When Molly gets a new chance at live with an American family things seem to be looking bright. That is until she finds a secret about that the family that could change things forever.
Apparently I’m supposed to be leaving; getting out of this place. Really I’m glad to be going but then again this dark, musty old building in the heart of modern London is all I’ve even known. I don’t quite understand how a family from America could find out about a simple orphan girl like me but they did and they are taking me away from my home.
I’ve had my belongings packed in my black and white checkered messenger bag since I was told I’d be leaving. That was about a month ago. Someone should be here to take me to the airport in about an hour.
“Molly, I come in?” Lisle, a little four year old asks, her head sticking through the partially open door.
Nodding, I watch her trot over to me, light blonde curls bouncing as she plops down. Lisle strips the bracelet from my wrist, playing with the jade beads. Even from the first day here Lisle has loved that bracelet. I’m pretty sure I’m going to let her keep it when I leave.
“Pretty Molly,” she says still twisting the beads around.
Lisle, her blonde curls, bright blue eyes always so full of wonder, porcelain skin with rose coloured cheeks; she reminds me on of one of those expensive baby dolls I could never afford. I’ll miss her the most. She’s like my little sister. I’m so scared of what will happen to her once I’m gone.
“Lisle,” I whisper, trying to not cry, she can’t see that. “Lisle, sissy has to go bye – bye.”
Her angel face screws up in confusion, freckled nose all scrunched, “Question.”
I knew she wouldn’t get it. Cold metal hits my teeth as I pull my bottom lip into my mouth, chewing on it. How am I supposed to explain this to a four year old?
“Molly has to go with a family Lisle,” I answer, feeling the water building up behind my eyes, a lump forming in my throat.
“Me come too?”
Shaking my head I pull my lip back between my teeth, closing Lisle’s hand around the bracelet and pointing to the door. The sound of shoes hitting the stairs lets me know she’s gone. Leaving is going to be so much harder than I’d ever thought.
Metal squeals against metal and bright afternoon sun streams into the room I normally keep so dark. Squinting against the beams I slowly walk along the ledge, my shoes sending dirt and leaves rushing towards the street below. Sun burns my skinny jean covered legs as I sit on the roof, watching a pigeon fly around.
Leaving is going to be so difficult. Down below a black car pulls up in front of the building, the driver getting out and disappearing through the big front doors. The rock in my hand is released, flying through the air, landing in the street.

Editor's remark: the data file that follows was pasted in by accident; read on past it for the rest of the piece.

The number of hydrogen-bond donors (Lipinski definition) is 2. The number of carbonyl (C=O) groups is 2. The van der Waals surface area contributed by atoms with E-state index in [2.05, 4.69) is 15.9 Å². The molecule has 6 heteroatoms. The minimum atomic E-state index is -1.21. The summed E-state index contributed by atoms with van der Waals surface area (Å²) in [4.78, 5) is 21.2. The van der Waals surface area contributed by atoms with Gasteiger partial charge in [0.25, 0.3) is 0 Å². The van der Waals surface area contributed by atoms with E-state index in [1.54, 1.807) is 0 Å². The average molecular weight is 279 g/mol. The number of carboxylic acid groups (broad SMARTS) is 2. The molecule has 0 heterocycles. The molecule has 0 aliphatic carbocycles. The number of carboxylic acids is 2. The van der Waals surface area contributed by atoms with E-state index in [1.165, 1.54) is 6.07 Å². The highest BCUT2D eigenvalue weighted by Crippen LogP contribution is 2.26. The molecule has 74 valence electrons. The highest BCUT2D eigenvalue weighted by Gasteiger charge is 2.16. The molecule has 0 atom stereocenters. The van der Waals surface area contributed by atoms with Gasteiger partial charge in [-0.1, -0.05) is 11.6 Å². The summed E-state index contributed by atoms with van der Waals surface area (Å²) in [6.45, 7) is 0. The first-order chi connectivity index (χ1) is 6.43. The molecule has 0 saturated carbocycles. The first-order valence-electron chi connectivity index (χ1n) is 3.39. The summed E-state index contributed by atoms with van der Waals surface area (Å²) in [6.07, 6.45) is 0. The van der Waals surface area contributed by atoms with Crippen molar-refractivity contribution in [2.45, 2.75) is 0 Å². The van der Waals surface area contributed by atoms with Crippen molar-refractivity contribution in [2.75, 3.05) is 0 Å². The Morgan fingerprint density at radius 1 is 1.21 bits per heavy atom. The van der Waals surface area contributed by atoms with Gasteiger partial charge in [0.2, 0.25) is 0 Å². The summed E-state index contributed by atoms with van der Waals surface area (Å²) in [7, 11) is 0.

Sighing I climb back through the window and manage to pull is shut just as sister Marie walks in followed by the driver. Hell starts here.
Buildings whiz past, blurring as horns sound and tires screech against pavement. The scenery blurs into a mass of green, brown and blue as the flood gates open. Seeing little Lisle waving goodbye on the front step broke me. She thinks I’m just taking a day trip and that I’ll be back later tonight. She’ll be confused when I don’t come to tuck her in.
Pulling my eyes away from the black strip of road leading to the airport I look at my shoes. The black high-tops are anything but new, the toes drawn all over, the material faded a little. My bottom lip finds its’ way between my teeth, the cold metal so familiar. What if these people don’t like me?
“Do you have your passport Miss Molly?” the driver’s voice pulls me from my thoughts.
Reaching into the front pocket of my bag I touch the plastic cover and nod. My voice has deserted me for the time being.
The driver escorts me up until I reach airport security. He leaves me with a smile and a nod. I’m on my own now. Thank goodness my plane doesn’t leave until twelve. I have an hour to find my gate.
The airport really isn’t that big. Gate nine is the last one on the left side. I sit quietly, listening to my music. No one bothers me. No one asks questions. The only one who actually talks to me is an overly skinny flight attendant who directs me to my seat on the plane.
As we begin to take off I shut my eyes. This is my first time on a plane. No one told me how it works or what I’m supposed to do. I figure sleeping is the best way to get through it all. When I wake up I’ll be in America. When I wake up my entire life will have changed.